Tag Archive | Compost

Improve Your Soil by Raking Less

by Terry Ettinger

1024px-Listí_na_hrázi_rybníkaIf you dread the annual fall leaf-raking marathon, I have good news for you: Raking and collecting leaves every autumn is a tradition without scientific basis. Research has proven that mowing leaves into your lawn can improve its vigor, and observation shows that unraked leaves in planting beds don’t smother shade-tolerant perennials. Based upon research at several universities, the organic matter and nutrients from leaves mown into lawn areas has been proven to improve turf quality. At Michigan State, researchers set a rotary mower to cut at a height of 3 inches and then mowed an 18-inch-deep layer of leaves into test plots. That’s the equivalent of 450 pounds of leaves per 1,000 square feet. The tests resulted in improved soil and healthy lawns with few remnant leaves visible the following spring.

You can achieve similar results if you set your mower to cut at the same height as in the Michigan State study, and mow at least once a week during peak leaf fall when your lawn reaches a height of 4 inches. Leaves shred most efficiently when slightly damp, so mow after a light dew. If you follow these simple guidelines, you will never rake another leaf and improve the quality of your soil. Build planting beds with leaves. Under trees or in other shady spots where a lawn won’t grow, you can create planting beds from fallen leaves as a source of soil-building organic matter. Shredded leaves applied as mulch protect tree roots from heat and cold and retain soil moisture during dry spells. Some gardeners believe that excess leaves can harbor insects or disease, but I have experienced no such problems in my garden.

autumn-494390_960_720After we bought our property, I created planting beds where the leaves would naturally collect on our densely shaded and sparse front lawn. It’s been 15 years since I’ve raked a single leaf dropped by these trees. Instead, the leaves settle among the hellebores, epimediums, Japanese forest grass, hostas, and spring-flowering bulbs, where they decompose over time, just like on the forest floor. Easy, ecological, and fiscally responsible To treat leaves as trash is both environmentally foolish and financially ruinous. Currently, many municipalities encourage residents to rake leaves to the curb for collection, but before they are collected, heavy rains often wash the leaves into catch basins. There, they decompose and release phosphorus and nitrogen into streams and rivers that flow through the community. These excess nutrients contribute to algae blooms during the summer, which result in lower oxygen levels, making it difficult for fish and other aquatic species to survive.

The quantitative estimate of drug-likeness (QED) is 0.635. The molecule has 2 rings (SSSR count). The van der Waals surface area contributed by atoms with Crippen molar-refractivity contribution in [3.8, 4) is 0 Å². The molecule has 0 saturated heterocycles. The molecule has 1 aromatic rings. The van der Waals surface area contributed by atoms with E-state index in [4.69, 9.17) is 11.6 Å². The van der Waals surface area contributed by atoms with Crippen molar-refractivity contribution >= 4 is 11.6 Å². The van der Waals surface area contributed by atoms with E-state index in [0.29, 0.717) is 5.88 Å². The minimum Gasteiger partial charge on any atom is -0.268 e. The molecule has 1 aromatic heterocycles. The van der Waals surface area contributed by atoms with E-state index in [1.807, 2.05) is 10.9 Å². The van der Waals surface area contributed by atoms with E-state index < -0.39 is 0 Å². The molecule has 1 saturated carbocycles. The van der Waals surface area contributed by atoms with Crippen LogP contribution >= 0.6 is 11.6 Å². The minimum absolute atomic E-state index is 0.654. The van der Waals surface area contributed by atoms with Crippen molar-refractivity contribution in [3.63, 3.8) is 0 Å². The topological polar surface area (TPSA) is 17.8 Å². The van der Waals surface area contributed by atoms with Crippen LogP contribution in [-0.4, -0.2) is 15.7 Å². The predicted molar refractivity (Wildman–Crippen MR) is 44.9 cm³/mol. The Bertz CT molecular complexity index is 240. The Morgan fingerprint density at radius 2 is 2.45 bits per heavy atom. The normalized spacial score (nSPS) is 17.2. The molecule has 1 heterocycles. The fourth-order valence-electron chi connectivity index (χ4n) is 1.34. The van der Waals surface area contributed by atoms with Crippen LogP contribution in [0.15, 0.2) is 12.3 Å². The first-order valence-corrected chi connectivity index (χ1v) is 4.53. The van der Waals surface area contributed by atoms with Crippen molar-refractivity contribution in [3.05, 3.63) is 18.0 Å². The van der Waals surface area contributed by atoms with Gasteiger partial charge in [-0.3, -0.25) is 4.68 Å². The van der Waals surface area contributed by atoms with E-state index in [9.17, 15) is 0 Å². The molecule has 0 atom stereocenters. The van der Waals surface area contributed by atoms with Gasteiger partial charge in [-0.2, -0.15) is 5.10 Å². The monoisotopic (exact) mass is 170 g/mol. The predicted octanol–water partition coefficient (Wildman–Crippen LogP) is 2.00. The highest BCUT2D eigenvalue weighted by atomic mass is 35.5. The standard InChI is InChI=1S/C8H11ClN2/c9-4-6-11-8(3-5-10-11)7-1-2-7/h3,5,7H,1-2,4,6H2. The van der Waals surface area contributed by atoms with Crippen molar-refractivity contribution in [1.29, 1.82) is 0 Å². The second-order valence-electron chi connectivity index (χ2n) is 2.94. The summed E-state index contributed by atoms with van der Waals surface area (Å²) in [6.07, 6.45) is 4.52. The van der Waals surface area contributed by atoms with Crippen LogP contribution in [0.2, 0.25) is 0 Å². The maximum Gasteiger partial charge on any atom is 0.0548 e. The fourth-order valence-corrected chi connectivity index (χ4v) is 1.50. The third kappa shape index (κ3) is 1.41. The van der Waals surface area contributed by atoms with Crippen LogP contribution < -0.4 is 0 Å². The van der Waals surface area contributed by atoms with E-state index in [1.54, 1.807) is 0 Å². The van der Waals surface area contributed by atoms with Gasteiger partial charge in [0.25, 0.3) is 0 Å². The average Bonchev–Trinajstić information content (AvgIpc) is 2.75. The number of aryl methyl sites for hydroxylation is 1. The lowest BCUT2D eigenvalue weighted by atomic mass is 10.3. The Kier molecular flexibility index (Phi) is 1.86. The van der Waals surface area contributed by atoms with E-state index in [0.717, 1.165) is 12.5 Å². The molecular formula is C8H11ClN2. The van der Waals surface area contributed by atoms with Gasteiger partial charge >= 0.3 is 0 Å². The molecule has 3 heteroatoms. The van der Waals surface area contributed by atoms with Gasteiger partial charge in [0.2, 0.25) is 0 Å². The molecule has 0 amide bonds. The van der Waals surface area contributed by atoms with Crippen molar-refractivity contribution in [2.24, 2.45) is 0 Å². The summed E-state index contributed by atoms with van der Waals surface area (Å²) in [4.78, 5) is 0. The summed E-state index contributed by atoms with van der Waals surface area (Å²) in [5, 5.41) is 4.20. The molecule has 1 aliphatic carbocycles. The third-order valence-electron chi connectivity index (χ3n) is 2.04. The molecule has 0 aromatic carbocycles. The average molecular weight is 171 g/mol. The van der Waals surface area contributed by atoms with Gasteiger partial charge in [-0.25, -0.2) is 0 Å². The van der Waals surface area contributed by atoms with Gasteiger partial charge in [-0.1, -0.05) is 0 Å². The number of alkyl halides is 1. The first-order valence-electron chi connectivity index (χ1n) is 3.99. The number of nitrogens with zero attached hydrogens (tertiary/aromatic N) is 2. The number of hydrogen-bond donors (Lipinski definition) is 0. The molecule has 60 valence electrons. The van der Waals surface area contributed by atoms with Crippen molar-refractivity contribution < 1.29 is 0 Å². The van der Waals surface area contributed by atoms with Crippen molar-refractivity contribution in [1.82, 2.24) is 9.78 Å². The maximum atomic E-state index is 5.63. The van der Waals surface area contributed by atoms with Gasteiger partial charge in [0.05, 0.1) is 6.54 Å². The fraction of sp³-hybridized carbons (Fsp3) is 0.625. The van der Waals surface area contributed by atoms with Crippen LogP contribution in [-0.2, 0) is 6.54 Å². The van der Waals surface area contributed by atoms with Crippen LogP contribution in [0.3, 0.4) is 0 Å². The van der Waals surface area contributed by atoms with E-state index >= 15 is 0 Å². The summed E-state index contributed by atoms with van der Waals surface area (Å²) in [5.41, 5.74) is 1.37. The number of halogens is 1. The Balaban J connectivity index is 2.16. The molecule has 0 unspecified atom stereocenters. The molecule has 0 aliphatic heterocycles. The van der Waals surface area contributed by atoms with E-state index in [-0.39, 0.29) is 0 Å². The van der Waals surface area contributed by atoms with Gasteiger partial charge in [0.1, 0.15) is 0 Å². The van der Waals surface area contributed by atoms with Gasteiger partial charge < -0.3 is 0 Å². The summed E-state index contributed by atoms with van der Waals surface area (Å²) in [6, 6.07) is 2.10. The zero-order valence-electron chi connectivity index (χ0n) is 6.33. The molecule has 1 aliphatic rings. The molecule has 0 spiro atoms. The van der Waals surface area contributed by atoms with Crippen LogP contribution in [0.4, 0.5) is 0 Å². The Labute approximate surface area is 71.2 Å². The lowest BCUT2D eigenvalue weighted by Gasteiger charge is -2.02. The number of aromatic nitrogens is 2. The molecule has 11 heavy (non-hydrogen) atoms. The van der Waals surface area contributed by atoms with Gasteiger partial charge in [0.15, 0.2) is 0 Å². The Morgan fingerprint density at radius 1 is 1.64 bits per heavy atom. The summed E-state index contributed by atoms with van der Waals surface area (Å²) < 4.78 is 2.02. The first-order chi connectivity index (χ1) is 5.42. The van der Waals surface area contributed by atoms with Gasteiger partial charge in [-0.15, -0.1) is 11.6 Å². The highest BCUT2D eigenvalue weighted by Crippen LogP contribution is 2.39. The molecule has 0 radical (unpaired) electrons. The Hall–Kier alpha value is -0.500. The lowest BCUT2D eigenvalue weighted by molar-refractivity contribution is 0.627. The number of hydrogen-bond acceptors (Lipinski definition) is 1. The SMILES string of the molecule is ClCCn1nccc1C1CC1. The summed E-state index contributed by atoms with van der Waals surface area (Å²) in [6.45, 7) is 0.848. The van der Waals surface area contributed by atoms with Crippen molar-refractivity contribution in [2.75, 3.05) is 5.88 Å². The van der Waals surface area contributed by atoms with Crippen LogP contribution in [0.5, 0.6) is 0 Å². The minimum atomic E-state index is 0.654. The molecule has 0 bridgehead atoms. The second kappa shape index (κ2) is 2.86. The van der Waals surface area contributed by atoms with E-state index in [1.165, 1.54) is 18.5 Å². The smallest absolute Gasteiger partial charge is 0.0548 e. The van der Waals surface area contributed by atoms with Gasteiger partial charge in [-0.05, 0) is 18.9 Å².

Rake your leaves into the empty beds, and shred them with a lawn mower. Sprinkle the leaves with a 1- pound coffee can’s worth of 5-10-5 fertilizer per 100 square feet of garden. Turn the leaves, and water thoroughly to disperse the fertilizer, which speeds decay. Turn the leaves again in spring, and plant right through the remaining clumps, which will provide nutrients as they decompose.

Municipalities, both large and small, spend thousands, even millions, of dollars each year to collect, transport, and process autumn leaves, tying up resources that could be used elsewhere in our communities. If we all keep our leaves on our properties, we will improve our gardens, save money, and enhance the environment we all share. Your own source of free fertilizer A little effort can supply an organic source of nutrients for your plants. Here are two ways to use your leaves:

  1. Pile composting for mixed borders
  • Rake the leaves into loose piles or in wire bins about 4 feet square within your borders.
  • Mix in a few shovelfuls of soil, and add 20 to 30 gallons of water to aid decomposition.
  • Pull the piles or bins apart in the spring, and spread the decayed leaves throughout the border
  • Cover the decayed leaves with a 1-inch-deep layer of fresh mulch.

2. Sheet composting for annual beds

  • Rake your leaves into the empty beds, and shred them with a lawn mower.
  • Sprinkle the leaves with a 1-pound coffee can’s worth of 5-10-5 fertilizer per 100 square feet of garden.
  • Turn the leaves, and water thoroughly to disperse the fertilizer, which speeds decay.
  • Turn the leaves again in spring, and plant right through the remaining clumps, which will provide nutrients as they decompose.
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Rhubarb Season is here

by OCMGA Master Gardener Tom Wentzel

UntitledThis is my first rhubarb harvest this year. There was one more, but I ate it. We all have bunches of recipes for using rhubarb so I won’t go there.

Chinese records from 2700 BC record its medicinal use. Marco Polo documented its use, but I’m not sure if he introduced it to Europe. A while ago, I visited Old World Wisconsin. In one of the Germany heritage houses there was a string of, what I thought, were chicken bones. It was dried rhubarb! Many of the historical uses that I have read seem to be medicinal, rather that culinary.